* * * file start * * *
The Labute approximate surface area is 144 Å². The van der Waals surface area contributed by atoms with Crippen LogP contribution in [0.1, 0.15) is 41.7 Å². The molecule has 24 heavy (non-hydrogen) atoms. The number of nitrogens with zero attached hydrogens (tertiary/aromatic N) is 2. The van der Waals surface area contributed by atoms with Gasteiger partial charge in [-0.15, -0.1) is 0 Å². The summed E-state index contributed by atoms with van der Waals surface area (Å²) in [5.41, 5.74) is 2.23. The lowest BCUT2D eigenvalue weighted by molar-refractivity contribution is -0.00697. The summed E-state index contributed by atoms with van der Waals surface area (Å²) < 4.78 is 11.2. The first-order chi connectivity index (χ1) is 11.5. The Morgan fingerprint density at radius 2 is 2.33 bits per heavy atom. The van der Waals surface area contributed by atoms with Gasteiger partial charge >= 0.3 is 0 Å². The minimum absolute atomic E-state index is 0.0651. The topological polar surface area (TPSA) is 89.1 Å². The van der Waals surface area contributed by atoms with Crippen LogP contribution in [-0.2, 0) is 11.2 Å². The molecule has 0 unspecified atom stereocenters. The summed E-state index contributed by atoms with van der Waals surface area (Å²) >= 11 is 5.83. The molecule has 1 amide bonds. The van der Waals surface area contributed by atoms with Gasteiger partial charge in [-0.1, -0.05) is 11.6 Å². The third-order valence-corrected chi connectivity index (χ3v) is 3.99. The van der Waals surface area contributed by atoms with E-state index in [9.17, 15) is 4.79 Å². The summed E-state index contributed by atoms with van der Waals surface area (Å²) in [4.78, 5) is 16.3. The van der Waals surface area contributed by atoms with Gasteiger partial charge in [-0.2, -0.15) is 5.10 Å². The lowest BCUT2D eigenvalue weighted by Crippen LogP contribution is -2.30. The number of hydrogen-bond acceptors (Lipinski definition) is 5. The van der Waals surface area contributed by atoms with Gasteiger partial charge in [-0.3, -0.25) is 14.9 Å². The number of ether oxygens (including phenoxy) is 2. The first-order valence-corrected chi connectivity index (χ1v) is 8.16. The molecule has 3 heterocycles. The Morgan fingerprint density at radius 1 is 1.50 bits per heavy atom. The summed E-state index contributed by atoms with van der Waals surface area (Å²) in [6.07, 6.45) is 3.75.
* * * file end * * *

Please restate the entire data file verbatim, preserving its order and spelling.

The Labute approximate surface area is 144 Å². The van der Waals surface area contributed by atoms with Crippen LogP contribution in [0.1, 0.15) is 41.7 Å². The molecule has 24 heavy (non-hydrogen) atoms. The number of nitrogens with zero attached hydrogens (tertiary/aromatic N) is 2. The van der Waals surface area contributed by atoms with Gasteiger partial charge in [-0.15, -0.1) is 0 Å². The summed E-state index contributed by atoms with van der Waals surface area (Å²) in [5.41, 5.74) is 2.23. The lowest BCUT2D eigenvalue weighted by molar-refractivity contribution is -0.00697. The summed E-state index contributed by atoms with van der Waals surface area (Å²) < 4.78 is 11.2. The first-order chi connectivity index (χ1) is 11.5. The Morgan fingerprint density at radius 2 is 2.33 bits per heavy atom. The van der Waals surface area contributed by atoms with Gasteiger partial charge >= 0.3 is 0 Å². The minimum absolute atomic E-state index is 0.0651. The topological polar surface area (TPSA) is 89.1 Å². The van der Waals surface area contributed by atoms with Crippen LogP contribution in [-0.2, 0) is 11.2 Å². The molecule has 0 unspecified atom stereocenters. The summed E-state index contributed by atoms with van der Waals surface area (Å²) >= 11 is 5.83. The molecule has 1 amide bonds. The van der Waals surface area contributed by atoms with Gasteiger partial charge in [-0.1, -0.05) is 11.6 Å². The third-order valence-corrected chi connectivity index (χ3v) is 3.99. The van der Waals surface area contributed by atoms with E-state index in [9.17, 15) is 4.79 Å². The summed E-state index contributed by atoms with van der Waals surface area (Å²) in [4.78, 5) is 16.3. The van der Waals surface area contributed by atoms with Gasteiger partial charge in [-0.2, -0.15) is 5.10 Å². The lowest BCUT2D eigenvalue weighted by Crippen LogP contribution is -2.30. The number of hydrogen-bond acceptors (Lipinski definition) is 5. The van der Waals surface area contributed by atoms with Gasteiger partial charge in [-0.3, -0.25) is 14.9 Å². The number of ether oxygens (including phenoxy) is 2. The first-order valence-corrected chi connectivity index (χ1v) is 8.16. The molecule has 3 heterocycles. The Morgan fingerprint density at radius 1 is 1.50 bits per heavy atom. The summed E-state index contributed by atoms with van der Waals surface area (Å²) in [6.07, 6.45) is 3.75.